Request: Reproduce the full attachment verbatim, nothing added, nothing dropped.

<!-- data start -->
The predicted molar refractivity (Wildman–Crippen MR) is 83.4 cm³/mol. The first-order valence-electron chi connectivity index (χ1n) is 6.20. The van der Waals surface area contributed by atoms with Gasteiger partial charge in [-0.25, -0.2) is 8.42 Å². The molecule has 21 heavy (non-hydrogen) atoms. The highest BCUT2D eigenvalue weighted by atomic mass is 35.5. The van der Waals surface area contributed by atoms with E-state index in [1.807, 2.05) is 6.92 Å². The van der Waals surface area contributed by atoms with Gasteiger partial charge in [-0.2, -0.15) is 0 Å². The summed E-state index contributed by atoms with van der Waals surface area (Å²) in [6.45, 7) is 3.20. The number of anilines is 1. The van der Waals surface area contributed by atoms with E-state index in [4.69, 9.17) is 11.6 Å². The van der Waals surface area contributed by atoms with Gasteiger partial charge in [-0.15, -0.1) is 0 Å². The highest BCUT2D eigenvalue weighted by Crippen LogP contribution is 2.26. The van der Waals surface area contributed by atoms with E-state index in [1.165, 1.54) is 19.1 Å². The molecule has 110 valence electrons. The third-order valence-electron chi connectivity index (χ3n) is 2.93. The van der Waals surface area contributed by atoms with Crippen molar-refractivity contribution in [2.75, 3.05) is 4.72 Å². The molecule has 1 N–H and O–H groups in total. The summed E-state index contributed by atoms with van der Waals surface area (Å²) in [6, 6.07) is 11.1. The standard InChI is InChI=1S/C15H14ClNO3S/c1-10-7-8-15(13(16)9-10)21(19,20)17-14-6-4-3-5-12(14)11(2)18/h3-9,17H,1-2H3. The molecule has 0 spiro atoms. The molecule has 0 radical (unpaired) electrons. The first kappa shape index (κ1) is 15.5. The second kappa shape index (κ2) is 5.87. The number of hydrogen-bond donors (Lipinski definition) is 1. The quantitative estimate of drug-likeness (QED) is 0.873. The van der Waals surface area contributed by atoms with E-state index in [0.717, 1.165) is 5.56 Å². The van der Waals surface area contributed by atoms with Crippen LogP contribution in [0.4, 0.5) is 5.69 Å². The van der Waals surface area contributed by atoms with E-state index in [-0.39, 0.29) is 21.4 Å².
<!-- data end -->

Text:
The predicted molar refractivity (Wildman–Crippen MR) is 83.4 cm³/mol. The first-order valence-electron chi connectivity index (χ1n) is 6.20. The van der Waals surface area contributed by atoms with Gasteiger partial charge in [-0.25, -0.2) is 8.42 Å². The molecule has 21 heavy (non-hydrogen) atoms. The highest BCUT2D eigenvalue weighted by atomic mass is 35.5. The van der Waals surface area contributed by atoms with E-state index in [1.807, 2.05) is 6.92 Å². The van der Waals surface area contributed by atoms with Gasteiger partial charge in [-0.2, -0.15) is 0 Å². The summed E-state index contributed by atoms with van der Waals surface area (Å²) in [6.45, 7) is 3.20. The number of anilines is 1. The van der Waals surface area contributed by atoms with E-state index in [4.69, 9.17) is 11.6 Å². The van der Waals surface area contributed by atoms with Gasteiger partial charge in [-0.15, -0.1) is 0 Å². The highest BCUT2D eigenvalue weighted by Crippen LogP contribution is 2.26. The van der Waals surface area contributed by atoms with E-state index in [1.165, 1.54) is 19.1 Å². The molecule has 110 valence electrons. The third-order valence-electron chi connectivity index (χ3n) is 2.93. The van der Waals surface area contributed by atoms with Crippen molar-refractivity contribution in [2.75, 3.05) is 4.72 Å². The molecule has 1 N–H and O–H groups in total. The summed E-state index contributed by atoms with van der Waals surface area (Å²) in [6, 6.07) is 11.1. The standard InChI is InChI=1S/C15H14ClNO3S/c1-10-7-8-15(13(16)9-10)21(19,20)17-14-6-4-3-5-12(14)11(2)18/h3-9,17H,1-2H3. The molecule has 0 spiro atoms. The molecule has 0 radical (unpaired) electrons. The first kappa shape index (κ1) is 15.5. The second kappa shape index (κ2) is 5.87. The number of hydrogen-bond donors (Lipinski definition) is 1. The quantitative estimate of drug-likeness (QED) is 0.873. The van der Waals surface area contributed by atoms with E-state index in [0.717, 1.165) is 5.56 Å². The van der Waals surface area contributed by atoms with Crippen LogP contribution in [0.4, 0.5) is 5.69 Å². The van der Waals surface area contributed by atoms with E-state index in [-0.39, 0.29) is 21.4 Å².